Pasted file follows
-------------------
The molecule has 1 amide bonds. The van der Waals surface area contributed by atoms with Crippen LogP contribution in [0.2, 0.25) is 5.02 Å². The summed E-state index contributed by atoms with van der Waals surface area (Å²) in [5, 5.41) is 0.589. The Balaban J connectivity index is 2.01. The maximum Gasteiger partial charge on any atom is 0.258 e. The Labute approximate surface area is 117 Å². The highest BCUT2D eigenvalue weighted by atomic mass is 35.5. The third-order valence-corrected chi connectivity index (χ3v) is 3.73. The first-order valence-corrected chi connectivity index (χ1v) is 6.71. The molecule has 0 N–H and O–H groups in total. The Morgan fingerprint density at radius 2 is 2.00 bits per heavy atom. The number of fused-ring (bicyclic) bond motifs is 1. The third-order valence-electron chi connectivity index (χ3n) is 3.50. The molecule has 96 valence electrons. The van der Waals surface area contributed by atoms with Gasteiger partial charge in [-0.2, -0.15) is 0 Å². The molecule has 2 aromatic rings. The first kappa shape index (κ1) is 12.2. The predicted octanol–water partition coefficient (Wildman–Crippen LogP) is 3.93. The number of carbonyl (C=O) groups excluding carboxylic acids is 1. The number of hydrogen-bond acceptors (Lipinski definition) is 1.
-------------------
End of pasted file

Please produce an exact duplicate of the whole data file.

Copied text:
The molecule has 1 amide bonds. The van der Waals surface area contributed by atoms with Crippen LogP contribution in [0.2, 0.25) is 5.02 Å². The summed E-state index contributed by atoms with van der Waals surface area (Å²) in [5, 5.41) is 0.589. The Balaban J connectivity index is 2.01. The maximum Gasteiger partial charge on any atom is 0.258 e. The Labute approximate surface area is 117 Å². The highest BCUT2D eigenvalue weighted by atomic mass is 35.5. The third-order valence-corrected chi connectivity index (χ3v) is 3.73. The first-order valence-corrected chi connectivity index (χ1v) is 6.71. The molecule has 0 N–H and O–H groups in total. The Morgan fingerprint density at radius 2 is 2.00 bits per heavy atom. The number of fused-ring (bicyclic) bond motifs is 1. The third-order valence-electron chi connectivity index (χ3n) is 3.50. The molecule has 96 valence electrons. The van der Waals surface area contributed by atoms with Gasteiger partial charge in [-0.2, -0.15) is 0 Å². The molecule has 2 aromatic rings. The first kappa shape index (κ1) is 12.2. The predicted octanol–water partition coefficient (Wildman–Crippen LogP) is 3.93. The number of carbonyl (C=O) groups excluding carboxylic acids is 1. The number of hydrogen-bond acceptors (Lipinski definition) is 1.